The Manifold Reading Groups are organised around a diverse range of critical texts currently influencing our development of biosocial, eco-sensory and digital media theory and methodology. We undertake close readings and analyses of books that challenge our understandings of life, the body, culture, art, education, science, and technology.
All reading groups take place in the Manifold Lab (room 2.52 Brooks Building or online), unless otherwise posted. Please feel free to get in touch to register your interest in the reading groups, details of which will be posted regularly on this page.
Mathematical body, earth, cosmos reading group (Sept-Dec, 2020)
B. Sriraman (ed.) (2017), Humanizing mathematics and its philosophy. Springer.
Hersh, R. (ed.) (2006) 18 Unconventional essays on the nature of mathematics. Springer.
Lead: Liz de Freitas (email@example.com)
Black Studies reading group: Édouard Glissant (March-August, 2020)
Glissant, E. (2019). Poetics of relation (Trans. B. Wing). University of Michigan Press.
Glissant, E. (1989). Caribbean discourse: Selected essays. University press of Virginia
Leads: Laura Trafi-Prats & Liz de Freitas (firstname.lastname@example.org)
Mathematics reading group: The continuous and discrete (January-Februrary, 2020)
Peirce, C.S. (2010). Philosophy of mathematics: Selections from the writings of Charles S. Peirce. Indiana University Press.
Lead: Liz de Freitas (email@example.com)
Biosocial reading group (Summer 2019, June 5,6,7)
Malabou, C. (2019). Morphing intelligence. (trans. Carolyn Shread). NY: Columbia University Press. (lead: Elizabeth de Freitas & Nathalie Sinclair)
Ruyer, R. (2018). Neofinalism.(Trans. Alyosha Edlebi). MN: University of Minnesota Press. (lead: David Rousell)
Meillassoux, Q. (2015). Science fiction and extro-science fiction. (Trans. Alyosha Edlebi). MN: University of Minnesota Press. (lead: Elizabeth de Freitas & Ricardo Nemirovsky)
Fisher, M. (2016). The weird and the eerie. London: Repeater Press. (lead: Sam Sellar)
Moten, F. (2018). The universal machine. Durham, NC: Duke University Press. (lead: Laura Trafi-Prats & David Shannon)
Yusoff, K. (2018). A billion black anthropocenes, or none. University of Minnesota Press. (lead: Maggie Maclure)
Diagrammatic Thought reading group (collaboration with SenseLab starting May 13th, 2019)
Ongoing selection of texts TBC, including:
James, W. (1904). Does' consciousness' exist? The Journal of philosophy, psychology and scientific methods, 1(18), 477-491.
Deleuze, G. (1993). The Fold: Liebniz and the Baroque (Trans. T. Conley). MN: University of Minnesota Press (pp. 76-82, What is an Event?).
Whitehead, A.N. (1933/1967). Adventures of Ideas. NY: Free Press (pp. 175-220).
Ruyer, R. (2018). Neofinalism.(Trans. Alyosha Edlebi). MN: University of Minnesota Press (pp. 68-103).
Simondon, G. (1958/2017) On the mode of existence of technical objects. (Trans. Cécile Malaspina & John Rogove). Univocal Publishing: Minneapolis, US (pp. 168-222).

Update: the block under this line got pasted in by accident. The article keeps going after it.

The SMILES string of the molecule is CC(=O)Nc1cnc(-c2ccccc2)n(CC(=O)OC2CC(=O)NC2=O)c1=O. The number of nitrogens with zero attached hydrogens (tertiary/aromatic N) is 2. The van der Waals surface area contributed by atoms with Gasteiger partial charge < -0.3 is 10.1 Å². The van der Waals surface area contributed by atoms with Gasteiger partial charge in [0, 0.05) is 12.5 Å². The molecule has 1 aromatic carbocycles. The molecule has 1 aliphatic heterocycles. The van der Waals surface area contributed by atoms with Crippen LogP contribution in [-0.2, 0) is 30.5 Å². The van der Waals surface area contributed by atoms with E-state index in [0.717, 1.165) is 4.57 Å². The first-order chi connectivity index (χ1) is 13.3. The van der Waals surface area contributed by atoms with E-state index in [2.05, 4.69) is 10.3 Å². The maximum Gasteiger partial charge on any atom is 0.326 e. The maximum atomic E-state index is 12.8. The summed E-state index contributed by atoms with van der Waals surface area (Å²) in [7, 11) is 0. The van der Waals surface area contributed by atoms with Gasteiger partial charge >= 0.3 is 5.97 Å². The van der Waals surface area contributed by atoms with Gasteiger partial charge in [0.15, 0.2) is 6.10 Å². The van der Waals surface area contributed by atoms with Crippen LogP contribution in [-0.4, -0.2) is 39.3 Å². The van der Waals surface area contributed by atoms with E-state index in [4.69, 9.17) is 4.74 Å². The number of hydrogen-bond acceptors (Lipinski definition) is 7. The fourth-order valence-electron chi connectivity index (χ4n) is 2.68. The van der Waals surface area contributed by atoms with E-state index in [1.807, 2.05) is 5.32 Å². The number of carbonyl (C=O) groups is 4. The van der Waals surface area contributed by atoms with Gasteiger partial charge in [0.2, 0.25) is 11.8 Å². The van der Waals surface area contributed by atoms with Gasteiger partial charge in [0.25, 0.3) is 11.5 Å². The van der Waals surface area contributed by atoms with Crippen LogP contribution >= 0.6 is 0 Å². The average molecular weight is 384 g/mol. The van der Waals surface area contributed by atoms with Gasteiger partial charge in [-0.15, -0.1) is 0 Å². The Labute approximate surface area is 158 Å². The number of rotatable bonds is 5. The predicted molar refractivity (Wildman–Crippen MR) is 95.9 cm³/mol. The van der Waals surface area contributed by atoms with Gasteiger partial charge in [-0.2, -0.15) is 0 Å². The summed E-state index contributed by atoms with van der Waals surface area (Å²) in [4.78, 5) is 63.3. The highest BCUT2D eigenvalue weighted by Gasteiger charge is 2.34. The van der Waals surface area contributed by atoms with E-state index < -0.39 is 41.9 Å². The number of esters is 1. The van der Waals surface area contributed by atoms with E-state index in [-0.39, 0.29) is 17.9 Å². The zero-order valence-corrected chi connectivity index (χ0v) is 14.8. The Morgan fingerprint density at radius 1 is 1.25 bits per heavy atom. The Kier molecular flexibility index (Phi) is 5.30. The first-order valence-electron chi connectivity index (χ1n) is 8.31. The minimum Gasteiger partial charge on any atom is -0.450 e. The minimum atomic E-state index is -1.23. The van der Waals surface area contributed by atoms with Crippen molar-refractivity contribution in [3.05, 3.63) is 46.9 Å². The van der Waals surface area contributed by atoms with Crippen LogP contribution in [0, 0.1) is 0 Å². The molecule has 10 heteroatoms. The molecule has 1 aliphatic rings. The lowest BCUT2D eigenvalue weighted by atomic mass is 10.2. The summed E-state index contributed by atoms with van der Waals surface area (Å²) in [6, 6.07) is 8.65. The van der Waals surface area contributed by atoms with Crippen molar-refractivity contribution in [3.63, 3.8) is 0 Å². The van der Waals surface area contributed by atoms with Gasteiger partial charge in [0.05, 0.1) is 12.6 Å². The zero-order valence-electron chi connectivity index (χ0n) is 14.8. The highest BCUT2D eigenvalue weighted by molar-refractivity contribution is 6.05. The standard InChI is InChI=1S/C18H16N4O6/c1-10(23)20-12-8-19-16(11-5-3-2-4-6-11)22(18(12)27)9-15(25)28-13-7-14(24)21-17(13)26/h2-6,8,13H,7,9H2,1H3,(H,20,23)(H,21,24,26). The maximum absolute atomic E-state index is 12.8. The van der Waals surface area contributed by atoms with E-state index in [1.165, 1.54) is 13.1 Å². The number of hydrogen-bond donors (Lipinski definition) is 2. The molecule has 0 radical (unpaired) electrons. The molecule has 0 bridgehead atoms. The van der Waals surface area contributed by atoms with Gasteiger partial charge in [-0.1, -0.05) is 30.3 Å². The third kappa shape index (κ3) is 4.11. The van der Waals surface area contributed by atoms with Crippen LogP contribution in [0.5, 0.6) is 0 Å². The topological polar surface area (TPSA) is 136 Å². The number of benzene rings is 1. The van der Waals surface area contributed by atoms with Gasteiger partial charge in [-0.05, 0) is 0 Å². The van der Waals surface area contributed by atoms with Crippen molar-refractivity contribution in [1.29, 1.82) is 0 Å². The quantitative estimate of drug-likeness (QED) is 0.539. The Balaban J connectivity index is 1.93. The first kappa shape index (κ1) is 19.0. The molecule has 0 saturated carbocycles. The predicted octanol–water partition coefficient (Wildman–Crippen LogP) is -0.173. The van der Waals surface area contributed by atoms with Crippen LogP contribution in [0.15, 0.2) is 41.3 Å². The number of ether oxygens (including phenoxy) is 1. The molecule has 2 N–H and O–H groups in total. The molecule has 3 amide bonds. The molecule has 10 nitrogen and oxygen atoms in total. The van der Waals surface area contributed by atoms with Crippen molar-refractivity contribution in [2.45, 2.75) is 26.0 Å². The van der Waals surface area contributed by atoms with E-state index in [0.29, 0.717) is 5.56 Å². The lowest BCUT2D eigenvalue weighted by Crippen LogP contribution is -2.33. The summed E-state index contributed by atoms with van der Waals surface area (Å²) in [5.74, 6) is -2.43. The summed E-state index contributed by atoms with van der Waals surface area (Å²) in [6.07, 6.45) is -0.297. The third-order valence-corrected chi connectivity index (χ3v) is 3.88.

Guattari, F. (1995). Chaosmosis: An ethico-aesthetic paradigm. Power Publications: Sydney.
Animal Studies Reading Group (Autumn 2018/Winter 2019)
Lorimer, J. (2014). On Auks and Awkwardness. Environmental Humanities, vol. 4, 2014, pp. 195-205.
Rose, D. B. (2010). Flying fox: Kin, keystone, kontaminant. Manoa, 22(2), 175-190.
Tammi, T. (2019). What if schools were lively more-than-human agencements all along? Troubling environmental education with moldschools. Environmental Education Research, 1-16.
Ogden, L. A., Hall, B., & Tanita, K. (2013). Animals, plants, people, and things: A review of multispecies ethnography. Environment and Society, 4(1), 5-24.
Schrader, A. (2012). The time of slime: Anthropocentrism in harmful algal research. Environmental Philosophy, 9(1), 71-93.
Organised by Riikka Hohti
Gilbert Simondon Reading Group (Winter/Spring, 2018)
Simondon, G. (1958/2017) On the mode of existence of technical objects. (Trans. Cécile Malaspina & John Rogove). Univocal Publishing: Minneapolis, US.
De Boever, A., Murray, A., Roffe, J., & Woodward, A. (Eds.). (2012). Gilbert Simondon: Being and technology. Edinburgh: Edinburgh University Press.
Hui, Y. (2016). On the existence of digital objects. Minneapolis: University of Minnesota Press.
Meeting Dates: Jan. 11, 2:30-4:00/Jan. 18, 2:30-4:00/ Feb. 1, 2:30-4:00/ Feb. 15, 2:30-4:00/ Feb. 22, 2:30-4:00/ March. 1, 2:30-4:00
Biosocial Reading Group (Autumn, 2017)
Colebrook, C. (2014). Death of the PostHuman: Essays on extinction, vol. 1. Ann Arbor,
MI: Open Humanities Press. (led by Maggie MacLure )
Frost, S. (2016) Biocultural creatures: Towards a new theory of the human. Durham, NC: Duke University Press. (led by David Rousell)
Hansen, M.B. (2015). Feedforward: The future of twenty-first century media. Chicago: University of Chicago Press. (led by Liz de Freitas)
Kohn, E. (2015) How forests think: Towards an anthropology beyond the human. Berkeley: University of California Press. (led by Abi Hackett)
Biosocial Reading Group (Spring, 2017)
Delanda, M. (2011). Philosophy and simulation: The emergence of synthetic reason. London: Continuum. (led by Sam Sellar)
Haraway, D. (2016). Staying with the Trouble: Making kin in the Cthulucene. Durham, NC: Duke University Press. (led by David Rousell)
Manning, E. (2016). The minor gesture. Durham, NC: Duke University Press. (led by Gabrielle Ivinson)
Protevi, J. (2013). Life, War, Earth: Deleuze and the sciences. Minneapolis: University of Minnesota Press. (led by Liz de Freitas and David Rousell)
Stevens, H. (2013). Life out of sequence: A data-driven history of bioinformatics. Chicago: University of Chicago Press. (led by Liz de Freitas)
Wilson, E. (2015). Gut Feminism. Durham, NC: Duke University Press. (led by Maggie MacLure)